Winco family can be labelled a humanist sans-serif, but in spirit it is more closely related to that rather rare typeface category called ‘glyphic’ or ‘incise’. Glyphic faces occupy a place roughly half-way between seriffed renaissance book faces and sans-serifs. The classic examples are Optima (Hermann Zapf) and Albertus (Berthold Wolpe), with Pascal (José Mendoza) sometimes mentioned as a more calligraphically inspired cousin to Optima. Instead of serifs, these types have flared strokes, or, analysed the other way around, are tapered in the middle – they are characterized by what the Germans and Dutch call ‘Verjüngung/verjonging’, literally: rejuvenation.
This characteristic is generally seen as a reference to letters carved into stone or, in the case of Albertus, bronze. Hence the names ‘glyphic’ and ‘incise’. The proportions are generally humanist, i.e., closer related to those of oldstyle and renaissance book type than to the more mechanic construction of the industrial and geometric sans-serifs made popular by modernist graphic design.
While occupying a class of their own in most type categorizations, ‘incises’ seem an underrepresented genre when looking exclusively at printing types. Even in stone carving they can hardly be called the norm: straight-lined roman capitals and geometric solutions are at least as common. However, the balance is somewhat readjusted when taking into account the project-specific hand-lettering of the mid-20th century. Of the many individualist alphabets drawn for book covers and posters roughly between 1950 and 1965, a great many of them were calligraphically inspired letterforms with lively, tapered strokes, that could be labelled as ‘incises’. Their designers were based in Germany, the Netherlands, Britain and elsewhere; but their pedigree is essentially German and Austrian. In Holland and England a tradition of rather rigid, constructed lettershapes was loosened up and humanized by input from the German-speaking world. For instance, both Dutchman Boudewijn Ietswaart and British lettering artist Michael Harvey have stated that the post-1945 book jackets by Dutch-based German designer Helmut Salden were a crucial influence on their approach to lettering.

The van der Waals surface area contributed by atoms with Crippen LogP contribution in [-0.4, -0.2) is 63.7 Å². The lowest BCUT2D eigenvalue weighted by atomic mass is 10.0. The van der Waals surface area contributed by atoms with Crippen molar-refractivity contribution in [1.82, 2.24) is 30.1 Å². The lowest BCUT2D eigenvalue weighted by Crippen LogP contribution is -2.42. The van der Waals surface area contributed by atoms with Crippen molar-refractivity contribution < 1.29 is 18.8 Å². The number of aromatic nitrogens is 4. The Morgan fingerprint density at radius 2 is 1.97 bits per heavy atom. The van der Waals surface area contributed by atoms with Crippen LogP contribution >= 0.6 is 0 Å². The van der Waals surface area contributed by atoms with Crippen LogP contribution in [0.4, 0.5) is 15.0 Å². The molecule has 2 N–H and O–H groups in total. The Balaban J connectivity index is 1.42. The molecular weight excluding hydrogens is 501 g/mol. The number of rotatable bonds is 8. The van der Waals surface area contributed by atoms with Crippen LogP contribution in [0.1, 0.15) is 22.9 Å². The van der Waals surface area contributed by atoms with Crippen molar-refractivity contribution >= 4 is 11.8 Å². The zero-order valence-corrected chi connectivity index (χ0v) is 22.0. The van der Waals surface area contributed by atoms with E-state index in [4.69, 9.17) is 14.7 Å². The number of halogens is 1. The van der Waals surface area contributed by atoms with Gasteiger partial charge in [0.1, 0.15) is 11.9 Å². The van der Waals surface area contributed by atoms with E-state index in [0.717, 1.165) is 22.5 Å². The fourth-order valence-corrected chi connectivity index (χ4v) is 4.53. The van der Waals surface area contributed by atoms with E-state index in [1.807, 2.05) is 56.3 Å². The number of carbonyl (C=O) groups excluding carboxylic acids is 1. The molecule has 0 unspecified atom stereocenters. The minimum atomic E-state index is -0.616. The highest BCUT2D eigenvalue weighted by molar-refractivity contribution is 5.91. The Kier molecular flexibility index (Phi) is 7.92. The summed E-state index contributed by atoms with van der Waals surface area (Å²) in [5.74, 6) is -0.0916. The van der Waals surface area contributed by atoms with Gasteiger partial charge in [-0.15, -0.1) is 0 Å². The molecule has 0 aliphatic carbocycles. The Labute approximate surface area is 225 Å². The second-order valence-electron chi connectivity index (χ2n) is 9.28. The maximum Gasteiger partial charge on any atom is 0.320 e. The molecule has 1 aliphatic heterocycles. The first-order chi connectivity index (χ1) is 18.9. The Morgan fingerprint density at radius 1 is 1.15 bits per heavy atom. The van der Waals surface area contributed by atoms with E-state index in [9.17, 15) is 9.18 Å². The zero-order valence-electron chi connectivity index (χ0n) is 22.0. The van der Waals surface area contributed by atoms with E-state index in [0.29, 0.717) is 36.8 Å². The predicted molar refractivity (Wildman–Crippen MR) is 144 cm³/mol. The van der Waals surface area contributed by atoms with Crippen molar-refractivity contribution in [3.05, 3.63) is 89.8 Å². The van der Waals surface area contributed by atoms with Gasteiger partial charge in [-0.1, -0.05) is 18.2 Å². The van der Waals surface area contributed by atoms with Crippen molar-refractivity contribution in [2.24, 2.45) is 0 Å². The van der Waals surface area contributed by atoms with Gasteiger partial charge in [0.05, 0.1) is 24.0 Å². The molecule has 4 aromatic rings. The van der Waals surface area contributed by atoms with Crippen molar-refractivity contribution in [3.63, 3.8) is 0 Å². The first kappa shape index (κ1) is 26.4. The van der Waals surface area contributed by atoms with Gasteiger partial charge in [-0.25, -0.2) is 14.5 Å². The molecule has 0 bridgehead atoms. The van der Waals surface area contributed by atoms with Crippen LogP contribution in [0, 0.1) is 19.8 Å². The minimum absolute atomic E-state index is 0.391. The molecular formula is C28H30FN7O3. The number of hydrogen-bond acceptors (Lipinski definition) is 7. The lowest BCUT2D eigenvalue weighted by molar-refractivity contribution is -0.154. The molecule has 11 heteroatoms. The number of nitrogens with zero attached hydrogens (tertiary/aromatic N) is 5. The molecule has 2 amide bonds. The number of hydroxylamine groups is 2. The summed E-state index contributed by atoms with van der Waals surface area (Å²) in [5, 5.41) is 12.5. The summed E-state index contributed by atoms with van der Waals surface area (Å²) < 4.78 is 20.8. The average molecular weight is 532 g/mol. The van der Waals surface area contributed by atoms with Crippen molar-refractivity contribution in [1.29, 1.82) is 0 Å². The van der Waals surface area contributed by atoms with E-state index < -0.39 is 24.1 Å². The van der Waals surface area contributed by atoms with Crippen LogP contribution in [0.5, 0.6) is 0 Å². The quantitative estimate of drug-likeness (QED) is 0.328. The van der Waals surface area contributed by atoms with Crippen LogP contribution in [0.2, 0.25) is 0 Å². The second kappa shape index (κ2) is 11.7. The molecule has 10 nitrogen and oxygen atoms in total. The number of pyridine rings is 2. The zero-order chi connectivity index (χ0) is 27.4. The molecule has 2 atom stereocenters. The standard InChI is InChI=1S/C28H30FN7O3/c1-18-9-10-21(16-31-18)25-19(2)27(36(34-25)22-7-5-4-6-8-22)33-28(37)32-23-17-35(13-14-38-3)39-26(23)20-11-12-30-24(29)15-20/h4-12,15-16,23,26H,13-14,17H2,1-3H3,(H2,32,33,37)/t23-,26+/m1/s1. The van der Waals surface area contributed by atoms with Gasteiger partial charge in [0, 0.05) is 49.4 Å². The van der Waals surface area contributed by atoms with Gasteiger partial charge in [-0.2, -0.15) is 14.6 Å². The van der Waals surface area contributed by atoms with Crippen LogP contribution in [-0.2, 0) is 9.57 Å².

While conceiving Winco, Ramiro Espinoza studied the work of these masters of postwar book cover design. He also looked into German tradition of expressive printing types that had such a strong presence in the earliest decades of the 20th century – Espinoza mentions Arpke Antiqua and Globus Cursive as indirect influences on his new type family.
Having established a stylistic framework, Espinoza designed the typeface from scratch, independently from any existing piece of lettering. This allowed him to create an original, typographically consistent and versatile family in five weights, from Light to Ultra Black. Instead of taking cues from the details of any specific original, Espinoza worked with more abstract guidelines in mind: rhythm, angularity and calligraphic origin. This is specially noticeable In the italics, which are strongly calligraphic in nature. The step-by-step process has resulted in a typeface that successfully combines the high legibility and seriousness of a text face with the expressiveness, dynamism and subtle irreverence of the original hand-rendered alphabets.
Winco is a versatile family whose extreme weights – Light, Black and Ultra Black – make for striking headlines, while the middle weights work well in both display and text settings. Produced as CFF OpenType fonts, all weights come with small caps and multiple numeral sets, including superscript, subscript and fractions, alternate glyphs and ligatures, making Winco a typographically sophisticated family suitable for a wide range of editorial and corporate work.